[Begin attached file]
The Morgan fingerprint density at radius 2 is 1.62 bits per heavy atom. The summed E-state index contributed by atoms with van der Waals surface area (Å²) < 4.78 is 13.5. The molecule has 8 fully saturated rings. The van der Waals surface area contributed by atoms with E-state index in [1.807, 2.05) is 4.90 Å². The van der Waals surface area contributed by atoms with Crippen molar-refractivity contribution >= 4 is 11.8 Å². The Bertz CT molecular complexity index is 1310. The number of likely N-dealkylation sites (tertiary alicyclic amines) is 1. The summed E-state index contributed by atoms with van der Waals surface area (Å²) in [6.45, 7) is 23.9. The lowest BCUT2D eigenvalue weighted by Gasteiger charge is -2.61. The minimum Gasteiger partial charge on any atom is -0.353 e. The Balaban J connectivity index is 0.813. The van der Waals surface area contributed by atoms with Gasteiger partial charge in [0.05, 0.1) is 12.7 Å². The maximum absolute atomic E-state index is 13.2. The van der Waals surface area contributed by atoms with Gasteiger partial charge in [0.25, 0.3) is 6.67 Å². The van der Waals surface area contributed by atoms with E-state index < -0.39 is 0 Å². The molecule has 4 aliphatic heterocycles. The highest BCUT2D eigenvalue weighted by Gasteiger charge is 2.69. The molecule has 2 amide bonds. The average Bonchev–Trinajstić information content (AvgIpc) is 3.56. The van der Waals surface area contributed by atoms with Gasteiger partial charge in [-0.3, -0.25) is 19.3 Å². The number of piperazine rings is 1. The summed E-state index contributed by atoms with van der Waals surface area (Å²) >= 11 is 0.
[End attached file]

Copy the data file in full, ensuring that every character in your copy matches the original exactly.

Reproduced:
The Morgan fingerprint density at radius 2 is 1.62 bits per heavy atom. The summed E-state index contributed by atoms with van der Waals surface area (Å²) < 4.78 is 13.5. The molecule has 8 fully saturated rings. The van der Waals surface area contributed by atoms with E-state index in [1.807, 2.05) is 4.90 Å². The van der Waals surface area contributed by atoms with Crippen molar-refractivity contribution >= 4 is 11.8 Å². The Bertz CT molecular complexity index is 1310. The number of likely N-dealkylation sites (tertiary alicyclic amines) is 1. The summed E-state index contributed by atoms with van der Waals surface area (Å²) in [6.45, 7) is 23.9. The lowest BCUT2D eigenvalue weighted by Gasteiger charge is -2.61. The minimum Gasteiger partial charge on any atom is -0.353 e. The Balaban J connectivity index is 0.813. The van der Waals surface area contributed by atoms with Gasteiger partial charge in [0.05, 0.1) is 12.7 Å². The maximum absolute atomic E-state index is 13.2. The van der Waals surface area contributed by atoms with Gasteiger partial charge in [0.25, 0.3) is 6.67 Å². The van der Waals surface area contributed by atoms with E-state index < -0.39 is 0 Å². The molecule has 4 aliphatic heterocycles. The highest BCUT2D eigenvalue weighted by Gasteiger charge is 2.69. The molecule has 2 amide bonds. The average Bonchev–Trinajstić information content (AvgIpc) is 3.56. The van der Waals surface area contributed by atoms with Gasteiger partial charge in [-0.3, -0.25) is 19.3 Å². The number of piperazine rings is 1. The summed E-state index contributed by atoms with van der Waals surface area (Å²) >= 11 is 0.